Friday, 31 July 2015

Remembering Sir Bobby Robson

One of football's modern managerial legends and great enthusiasts passed away seven years ago today. Sir Bobby Robson's influence still endures to the top of the game today: Jose Mourinho and Pep Guardiola are his direct disciples. I had the privilege of interviewing Sir Bobby at two very different points in his career and here's my affectionate personal tribute to him:

Sir Bobby Robson, who lost his long-term battle with cancer aged 76, was a good player but it was his zeal for management which really marked him out. A life truly fulfilled with Ipswich, England, PSV, Sporting, Porto, Barcelona and of course, Newcastle United.

During his England days.
He nurtured players to greatness from Romario to Ronaldo; from Gazza to Gary. And if that's not enough, Mourinho and Guardiola, two of the most feted coaches in the world game were cultivated by the great man.

I had the pleasure to interview Sir Bobby with both England and Newcastle. He was the man who crafted Gazza into a senior England performer despite having branded him "daft as a brush". Backing Gazza to step up to the plate was a gamble at the time, but the boss was trusting and generous with ability. He was instantly rewarded as Gazza struck twice in a 4-2 win over Czechoslovakia, the first international I covered for radio.

Sir Bobby was already of pensionable age at Newcastle; he had a great contract and with nothing to prove, the pressure was off. The job was a labour of love. His enthusiasm was so infectious, I smiled with him during our live interview on Prem Plus and he increasingly chuckled back at me. His answers were so long, I had to switch from arm to outstretched oxygen-starved arm to keep the mike under his chin!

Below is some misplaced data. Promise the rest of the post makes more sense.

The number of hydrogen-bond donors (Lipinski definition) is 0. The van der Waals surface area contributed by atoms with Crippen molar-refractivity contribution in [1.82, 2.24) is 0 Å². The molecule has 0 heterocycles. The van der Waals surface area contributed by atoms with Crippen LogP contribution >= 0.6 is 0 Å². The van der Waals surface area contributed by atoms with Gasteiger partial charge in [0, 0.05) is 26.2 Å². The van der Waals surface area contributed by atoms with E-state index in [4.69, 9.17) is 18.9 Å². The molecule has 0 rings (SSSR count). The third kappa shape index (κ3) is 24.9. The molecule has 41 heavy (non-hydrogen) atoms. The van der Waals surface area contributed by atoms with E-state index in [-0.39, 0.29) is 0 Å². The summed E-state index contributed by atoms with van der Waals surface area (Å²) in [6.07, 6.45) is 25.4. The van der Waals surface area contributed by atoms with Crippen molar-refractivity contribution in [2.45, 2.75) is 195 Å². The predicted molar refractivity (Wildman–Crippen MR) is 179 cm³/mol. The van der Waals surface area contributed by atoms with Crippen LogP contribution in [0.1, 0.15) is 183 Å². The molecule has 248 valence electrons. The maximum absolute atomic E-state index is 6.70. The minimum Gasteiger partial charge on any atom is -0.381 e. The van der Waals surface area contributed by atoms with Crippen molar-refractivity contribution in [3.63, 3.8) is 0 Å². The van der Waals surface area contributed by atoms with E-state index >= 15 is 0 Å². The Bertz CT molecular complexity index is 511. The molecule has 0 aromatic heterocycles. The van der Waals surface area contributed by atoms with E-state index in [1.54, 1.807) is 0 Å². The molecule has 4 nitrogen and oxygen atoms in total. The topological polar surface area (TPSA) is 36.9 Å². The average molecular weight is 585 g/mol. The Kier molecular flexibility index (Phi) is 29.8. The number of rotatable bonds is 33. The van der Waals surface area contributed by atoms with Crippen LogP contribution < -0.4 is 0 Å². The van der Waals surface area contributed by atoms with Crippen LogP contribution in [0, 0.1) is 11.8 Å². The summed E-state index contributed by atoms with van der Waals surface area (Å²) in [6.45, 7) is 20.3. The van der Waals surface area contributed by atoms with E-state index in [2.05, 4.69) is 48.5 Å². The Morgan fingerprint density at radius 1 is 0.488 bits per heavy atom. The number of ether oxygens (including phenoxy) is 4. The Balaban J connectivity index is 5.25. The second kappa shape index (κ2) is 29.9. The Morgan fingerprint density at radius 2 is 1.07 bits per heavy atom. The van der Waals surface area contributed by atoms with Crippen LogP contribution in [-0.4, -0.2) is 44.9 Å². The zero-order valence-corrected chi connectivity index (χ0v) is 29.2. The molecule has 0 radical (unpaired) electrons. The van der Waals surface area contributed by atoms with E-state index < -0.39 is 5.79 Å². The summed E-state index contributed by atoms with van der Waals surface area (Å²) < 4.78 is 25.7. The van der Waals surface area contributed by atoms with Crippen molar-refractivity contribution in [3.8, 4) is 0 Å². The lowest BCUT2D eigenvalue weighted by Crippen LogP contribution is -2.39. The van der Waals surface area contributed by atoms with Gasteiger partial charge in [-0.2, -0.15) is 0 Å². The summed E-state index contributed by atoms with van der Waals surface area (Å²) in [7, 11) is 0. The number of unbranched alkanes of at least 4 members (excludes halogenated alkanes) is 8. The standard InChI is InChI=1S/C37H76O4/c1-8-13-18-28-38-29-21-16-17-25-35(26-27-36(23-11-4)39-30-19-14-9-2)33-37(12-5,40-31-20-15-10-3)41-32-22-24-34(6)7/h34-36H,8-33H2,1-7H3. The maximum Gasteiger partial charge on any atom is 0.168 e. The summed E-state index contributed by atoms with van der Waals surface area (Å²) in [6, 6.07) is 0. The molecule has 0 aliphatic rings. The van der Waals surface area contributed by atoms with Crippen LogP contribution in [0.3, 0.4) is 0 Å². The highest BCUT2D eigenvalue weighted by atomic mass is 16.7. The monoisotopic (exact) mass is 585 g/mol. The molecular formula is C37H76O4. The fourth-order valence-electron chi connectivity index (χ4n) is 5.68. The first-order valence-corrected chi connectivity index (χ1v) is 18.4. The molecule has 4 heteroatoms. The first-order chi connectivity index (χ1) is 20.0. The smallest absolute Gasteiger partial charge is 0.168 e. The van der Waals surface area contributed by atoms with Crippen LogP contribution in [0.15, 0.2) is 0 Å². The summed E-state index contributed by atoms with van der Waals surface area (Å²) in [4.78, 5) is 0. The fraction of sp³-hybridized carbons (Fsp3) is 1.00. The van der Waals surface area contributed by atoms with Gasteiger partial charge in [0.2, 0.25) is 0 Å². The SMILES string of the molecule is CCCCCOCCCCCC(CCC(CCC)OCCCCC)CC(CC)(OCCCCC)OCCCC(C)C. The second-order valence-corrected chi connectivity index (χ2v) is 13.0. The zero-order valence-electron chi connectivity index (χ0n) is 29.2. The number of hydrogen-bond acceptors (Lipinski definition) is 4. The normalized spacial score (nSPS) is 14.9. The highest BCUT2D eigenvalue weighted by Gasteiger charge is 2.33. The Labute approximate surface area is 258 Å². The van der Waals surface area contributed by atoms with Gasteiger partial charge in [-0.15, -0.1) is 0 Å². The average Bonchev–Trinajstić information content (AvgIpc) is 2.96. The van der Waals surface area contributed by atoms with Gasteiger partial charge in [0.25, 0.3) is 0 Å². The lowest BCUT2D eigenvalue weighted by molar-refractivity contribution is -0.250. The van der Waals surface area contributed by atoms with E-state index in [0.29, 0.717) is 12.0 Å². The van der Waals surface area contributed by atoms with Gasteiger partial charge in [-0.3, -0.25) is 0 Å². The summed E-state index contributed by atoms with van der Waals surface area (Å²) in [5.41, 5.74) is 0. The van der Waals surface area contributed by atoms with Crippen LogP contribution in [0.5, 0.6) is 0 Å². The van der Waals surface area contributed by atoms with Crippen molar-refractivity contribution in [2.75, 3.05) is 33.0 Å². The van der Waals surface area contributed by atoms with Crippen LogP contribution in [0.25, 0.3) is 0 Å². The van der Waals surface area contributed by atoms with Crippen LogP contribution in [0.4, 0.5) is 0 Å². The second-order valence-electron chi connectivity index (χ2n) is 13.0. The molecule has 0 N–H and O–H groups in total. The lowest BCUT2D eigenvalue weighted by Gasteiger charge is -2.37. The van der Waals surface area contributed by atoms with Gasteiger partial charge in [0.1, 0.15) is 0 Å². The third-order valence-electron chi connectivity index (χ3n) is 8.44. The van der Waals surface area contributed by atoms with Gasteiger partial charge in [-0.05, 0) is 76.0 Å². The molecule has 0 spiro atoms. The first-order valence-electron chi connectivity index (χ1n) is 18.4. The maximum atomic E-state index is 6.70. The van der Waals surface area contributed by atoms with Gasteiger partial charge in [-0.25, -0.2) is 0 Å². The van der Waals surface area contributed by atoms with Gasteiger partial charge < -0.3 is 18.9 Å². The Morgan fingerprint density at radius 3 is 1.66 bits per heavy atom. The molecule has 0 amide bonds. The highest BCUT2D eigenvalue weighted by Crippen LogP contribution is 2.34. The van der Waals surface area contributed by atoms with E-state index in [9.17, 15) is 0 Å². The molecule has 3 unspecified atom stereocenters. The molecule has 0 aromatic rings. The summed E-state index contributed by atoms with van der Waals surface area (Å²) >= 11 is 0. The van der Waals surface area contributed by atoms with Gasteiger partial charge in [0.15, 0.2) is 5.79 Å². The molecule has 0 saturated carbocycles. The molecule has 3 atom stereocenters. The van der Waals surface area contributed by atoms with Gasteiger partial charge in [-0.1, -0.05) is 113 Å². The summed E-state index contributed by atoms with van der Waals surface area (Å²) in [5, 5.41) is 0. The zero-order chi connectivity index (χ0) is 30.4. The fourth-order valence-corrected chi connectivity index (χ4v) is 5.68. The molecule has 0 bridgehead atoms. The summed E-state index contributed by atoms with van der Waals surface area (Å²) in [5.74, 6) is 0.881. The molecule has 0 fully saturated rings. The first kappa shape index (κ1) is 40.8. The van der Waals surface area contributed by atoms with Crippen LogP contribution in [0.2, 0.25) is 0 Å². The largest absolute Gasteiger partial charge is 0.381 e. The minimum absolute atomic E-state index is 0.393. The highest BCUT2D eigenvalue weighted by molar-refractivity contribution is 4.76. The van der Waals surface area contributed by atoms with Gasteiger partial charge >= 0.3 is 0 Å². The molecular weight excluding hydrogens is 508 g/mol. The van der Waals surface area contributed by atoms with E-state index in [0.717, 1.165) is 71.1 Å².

Sir Bobby was still on the ball in his Newcastle days
Sir Bobby was famed for mix-ups. On England duty, he wished Bryan Robson a cheery "Morning Bobby!", Bryan dutifully replied "You're Bobby, I'm Bryan, boss!". At Newcastle, Shola Ameobi claimed the boss dubbed him "Carl Cort".

But a less well-known story was relayed to me by former Chelsea and Queen's Park Rangers defender, Steve Wicks.

Wicks had just completed the best season of his career at Loftus Road and had been picked for an England B international in Mexico just months before the 1986 World Cup. Bobby was still pondering the 22-man squad he was going to take to the Finals with rumours that 3 or 4 places were still up for grabs. To add tension to the B game, the boss was going to pick the last available places from the best performers. He popped down to the England dressing room before kick-off to prepare the would-be World Cup stars:

His influence still endures today
"Now, I know you might be nervous 'cos I'm here, but just do your best and good luck to each one of you!", said the England boss.

He then went round the dressing room shaking each of the player's hands with a "good luck son". He arrived at Wicks, an imposing 6 foot 2 inches tall with the physical attributes of a goalkeeper as much as the central defender he was:

"I want you to know son, that you've had a brilliant year... yes, I've monitored you all season!". Wicks couldn't believe it. It sounded like Bobby's mind was made up to take him to the World Cup even before the game had started. "Wow, thanks boss!", Wicks choked out.

"Yes son..... your save at Aston Villa was one of the best I've ever seen!"

In a classic Bobby moment, he'd mixed up Wicks with Woods. Norwich City's Chris Woods, so it was the goalkeeper not the centre-half that went to the Finals.

I've spoken with a lot of friends and fellow fans and the tributes have been no more heartfelt than that of my friend, Jamie Gould. A Geordie and lifelong Newcastle United fan, who told me this: